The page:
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Top Charts 21-11: Antibiotic use in meat production


What levels of antibiotics are used in meat production in different countries around the world?


There is a great deal of variation in the level of antibiotics used in meat production around the world. Comparing the milligrams of antibiotics per kilogram of meat produced, this ranges from very low levels in countries such as the Nordics (Norway 3mg/kg, Iceland 5mg/kg, Sweden 12mg/kg) to some very high levels particularly in Southern European countries (Italy 322mg/kg, Spain 402mg/kg, Cyprus 434mg/kg).

In our recent VitaMins Health article, we covered the growing threat of antimicrobial resistance (AMR) on longevity. AMR is viewed by the World Health Organisation as one of the top 10 global health threats to humanity, with the reduction of the global use of antibiotics key to tackling AMR. In the US more antibiotics are sold for their use in animals than in humans and in 2016 the UN recognised the inappropriate use of antimicrobials in animals as a leading cause of rising AMR.

To combat the rise in AMR, a proposed target of 50mg/kg per year has been suggested. The chart below shows how different countries are progressing towards this goal.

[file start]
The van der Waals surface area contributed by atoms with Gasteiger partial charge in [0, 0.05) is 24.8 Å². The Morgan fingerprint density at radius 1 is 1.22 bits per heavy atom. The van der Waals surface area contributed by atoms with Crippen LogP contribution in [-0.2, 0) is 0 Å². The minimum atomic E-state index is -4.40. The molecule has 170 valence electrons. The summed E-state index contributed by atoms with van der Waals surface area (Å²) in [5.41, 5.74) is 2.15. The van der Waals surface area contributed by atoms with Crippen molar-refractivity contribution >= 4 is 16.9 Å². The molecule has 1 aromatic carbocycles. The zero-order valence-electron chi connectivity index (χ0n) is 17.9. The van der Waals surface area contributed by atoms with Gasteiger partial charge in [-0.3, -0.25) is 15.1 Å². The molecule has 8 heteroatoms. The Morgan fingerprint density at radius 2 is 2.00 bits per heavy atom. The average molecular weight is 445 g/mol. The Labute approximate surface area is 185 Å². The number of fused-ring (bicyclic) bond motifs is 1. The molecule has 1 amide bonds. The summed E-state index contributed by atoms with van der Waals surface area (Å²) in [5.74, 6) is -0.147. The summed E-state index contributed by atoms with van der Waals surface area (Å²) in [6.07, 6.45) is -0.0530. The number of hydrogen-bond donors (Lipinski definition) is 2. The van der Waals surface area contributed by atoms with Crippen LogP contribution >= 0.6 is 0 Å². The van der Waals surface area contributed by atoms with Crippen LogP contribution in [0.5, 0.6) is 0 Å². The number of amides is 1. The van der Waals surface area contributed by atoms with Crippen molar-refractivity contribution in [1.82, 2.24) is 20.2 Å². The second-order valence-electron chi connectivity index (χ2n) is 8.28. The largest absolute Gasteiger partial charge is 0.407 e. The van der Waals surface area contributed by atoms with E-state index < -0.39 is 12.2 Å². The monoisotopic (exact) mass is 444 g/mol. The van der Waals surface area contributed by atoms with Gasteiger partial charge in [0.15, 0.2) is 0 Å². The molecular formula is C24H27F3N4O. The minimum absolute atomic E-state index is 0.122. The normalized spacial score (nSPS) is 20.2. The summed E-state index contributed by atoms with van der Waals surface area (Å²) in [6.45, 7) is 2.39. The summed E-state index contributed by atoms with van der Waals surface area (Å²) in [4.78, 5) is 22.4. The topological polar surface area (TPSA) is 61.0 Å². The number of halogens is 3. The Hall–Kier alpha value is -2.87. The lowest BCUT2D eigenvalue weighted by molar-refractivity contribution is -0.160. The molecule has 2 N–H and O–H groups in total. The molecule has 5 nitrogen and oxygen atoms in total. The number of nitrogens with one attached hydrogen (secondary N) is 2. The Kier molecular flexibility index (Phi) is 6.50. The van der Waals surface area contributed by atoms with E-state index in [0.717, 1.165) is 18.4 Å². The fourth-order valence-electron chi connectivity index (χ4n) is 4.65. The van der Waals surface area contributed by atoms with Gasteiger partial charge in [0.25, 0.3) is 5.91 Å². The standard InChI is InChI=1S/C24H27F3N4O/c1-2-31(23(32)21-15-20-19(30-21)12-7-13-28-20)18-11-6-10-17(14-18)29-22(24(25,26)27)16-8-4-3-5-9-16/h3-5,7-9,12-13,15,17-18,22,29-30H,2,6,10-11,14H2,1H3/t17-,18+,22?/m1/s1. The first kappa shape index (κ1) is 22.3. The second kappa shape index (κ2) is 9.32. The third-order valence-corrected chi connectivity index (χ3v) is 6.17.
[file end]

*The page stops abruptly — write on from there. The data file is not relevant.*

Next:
Source: Data downloaded from Our World in Data on November 11, 2021 The most recent data available for each country is presented in the chart: 2016 for the UK; 2015 for Austria, Belgium, Bulgaria, Croatia, Cyprus, Czech Republic, Denmark, Estonia, Finland, France, Germany, Greece, Hungary, Iceland, Ireland, Italy, Latvia, Lithuania, Luxembourg, Netherlands, Norway, Poland, Portugal, Romania, Slovakia, Slovenia, Span, Sweden, Switzerland; 2010 for all other countries where data is shown.

Key takeaways

  • There is a large variation in the amount of antibiotics used in meat production around the world.
  • Of Club Vita’s operating territories, the UK is leading the pack with 45mg/kg following regulatory efforts over recent years. In comparison, the US is currently using 85mg/kg and Canada 112mg/kg.
  • As consumers we can put pressure on food producers by reading the labels and adjusting our purchasing choices accordingly.

The key questions are:

  • How will the levels of antibiotics used in meat production change in the future?
  • Will future changes be able to reduce the growth of AMR?

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